Roger Ebert Home

The Greatest Beer Run Ever

Peter Farrelly’s glib and superficial “The Greatest Beer Run Ever” has the nerve to give several of its characters speeches about how war is nothing like what we see on television or in movies, embedded in a movie that’s about as a realistic about combat, trauma, and death as a high school play. It’s not just a bad movie—those are common enough to be dismissible—but a movie that I found grossly condescending and manipulative, a dramedy that’s so deeply unconcerned with its actual true story other than how it can be crafted to emotionally impact an audience. A lot of critics came down hard on “Green Book,” an admittedly inferior Best Picture winner, and I started to wonder if this film wasn’t made just so people would be nicer to Farrelly’s last movie by comparison.

Based on the book by Joanna Molloy and John “Chickie” Donohue, “The Greatest Beer Run Ever” tells the latter’s true story of a misguided delivery to an active international conflict, where he learned, "Yes, Vietnam was bad." We meet Chickie (a miscast Zac Efron) in New York City in 1967, aimless enough that his dad gives him a hard time for sleeping in and lacking motivation. He spends most of his time at the bar with his buddies, even as they watch friends go off to Vietnam and never come home again. When one of his closest allies goes M.I.A., Chickie has a crazy idea one drunken evening—what if he brought all of his buddies a beer? Just to show them that NYC still loves them? Egged on by fellow barmates, including a proprietor played by a speechifying Bill Murray, Chickie decides to get on a cargo ship headed to 'Nam to find the guys. All he has to do is spend two months on a ship, find people he knows in a large country in the middle of a war, give them some encouraging suds, and find his way home again. No problem, right?

Chickie fights with his sister (Ruby Ashbourne Serkis) over the at-home response to the war, arguing that protests diminish the sacrifice of the men on the ground. And he says directly to press members he meets in Vietnam, including one played by Russell Crowe named Arthur Coates, that they’re only reporting on the bad stuff from the war. He’s there to bring some light to a dark situation, and to remind the boys that they’re supported. Of course, anyone who’s seen a movie or read a book understands that Chickie is going to learn a harsh lesson about the truth of actual war while he’s on his beer run, and here’s where Farrelly’s limited range as a filmmaker becomes a significant problem.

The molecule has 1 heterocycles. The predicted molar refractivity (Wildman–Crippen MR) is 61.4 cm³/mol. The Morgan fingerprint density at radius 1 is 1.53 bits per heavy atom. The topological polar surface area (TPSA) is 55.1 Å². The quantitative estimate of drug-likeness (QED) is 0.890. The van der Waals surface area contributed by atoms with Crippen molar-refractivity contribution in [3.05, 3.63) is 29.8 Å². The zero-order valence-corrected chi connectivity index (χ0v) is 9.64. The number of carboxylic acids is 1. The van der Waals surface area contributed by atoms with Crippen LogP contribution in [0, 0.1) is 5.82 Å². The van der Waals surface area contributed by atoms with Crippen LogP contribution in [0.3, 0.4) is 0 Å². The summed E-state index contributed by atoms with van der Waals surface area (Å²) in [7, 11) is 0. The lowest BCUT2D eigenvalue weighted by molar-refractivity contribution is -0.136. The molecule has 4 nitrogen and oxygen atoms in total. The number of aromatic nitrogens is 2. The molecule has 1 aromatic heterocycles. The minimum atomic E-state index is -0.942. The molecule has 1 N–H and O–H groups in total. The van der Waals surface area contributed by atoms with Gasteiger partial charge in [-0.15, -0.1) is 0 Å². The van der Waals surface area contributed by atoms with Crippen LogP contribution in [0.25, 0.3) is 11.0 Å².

Someone says about Chickie, “Every once in a while, you run into a guy who’s too dumb to get killed.” It’s meant to be a humorous line, but it reveals the foundational flaw of “The Greatest Beer Run Ever” in that Chickie is written and played poorly. He needs to be almost a Hal Ashby character, someone pushed through the world in a way that reflects the kind of ignorance that often keeps people alive, but he’s sketched instead as a working-class hero, a heartfelt guy who’s more courageous than stupid. That's a tough sell. There’s a vastly superior version of this film that’s more comfortable mocking Chickie’s naïveté instead of using it for heartfelt speeches about dying friends.

The script here by Farrelly, Brian Currie, and Pete Jones seems almost afraid to judge Chickie, which gives the movie no redemption arc at all. Sure, it goes through the motions of Chickie discovering that war really is Hell, but it’s all so superficially rendered that it never feels like an actual journey. And one can’t shake how Chickie is kind of an entitled jerk. The film wants to present him as a wide-eyed optimist who discovers the truth, but he’s constantly putting people in harm’s way in a manner that makes one want to punch him in the face instead of root for him. He’s just a wildly misjudged character on every level. And don’t get me started on how the film uses a Vietnamese local who befriends Chickie only to be dispatched in a way to push the audience’s buttons. The actual country and people who lived, fought, and died there are only interesting in how they shape the growth of a dumb kid from NYC. Ugh.

The only one who gets out of this cinematic conflict unscathed is Crowe, who feels like he walked in from the set of a much more interesting movie about journalism. He conveys a believable curiosity in Chickie, someone who he tries to teach and protect, but Farrelly’s film doesn’t give him nearly enough screen time to drag the movie into something more believable. He’s too content with half-assed jokes and war drama, never finding nearly enough of either to justify the interminable 126-minute runtime of this film, one that legitimately felt longer than anything I’ve seen this year. They should have called it “The Longest Beer Run Ever,” but that would require something this movie is offensively uninterested in delivering: honesty. 

On Apple TV+ today.

Brian Tallerico

Brian Tallerico is the Editor of RogerEbert.com, and also covers television, film, Blu-ray, and video games. He is also a writer for Vulture, The Playlist, The New York Times, and Rolling Stone, and the President of the Chicago Film Critics Association.

Now playing

A Couple
Taurus
The Fabelmans
White Noise
Bantú Mama
A Wounded Fawn

Film Credits

The Greatest Beer Run Ever movie poster

The Greatest Beer Run Ever (2022)

Rated R for language and some war violence.

126 minutes

Cast

Zac Efron as John 'Chickie' Donohue

Russell Crowe as Arthur Coates

Kyle Allen as Bobby Pappas

Bill Murray as The Colonel

Jake Picking as Rick Duggan

Will Ropp as Kevin McLoone

Archie Renaux as Tom Collins

Ruby Ashbourne Serkis as Christine

Will Hochman as Tommy Minogue

Christopher Reed Brown as Noodle

Kevin Tran as Hieu 'Oklahoma'

Director

Writer

Cinematographer

Editor

Composer

Latest blog posts

Comments

comments powered by Disqus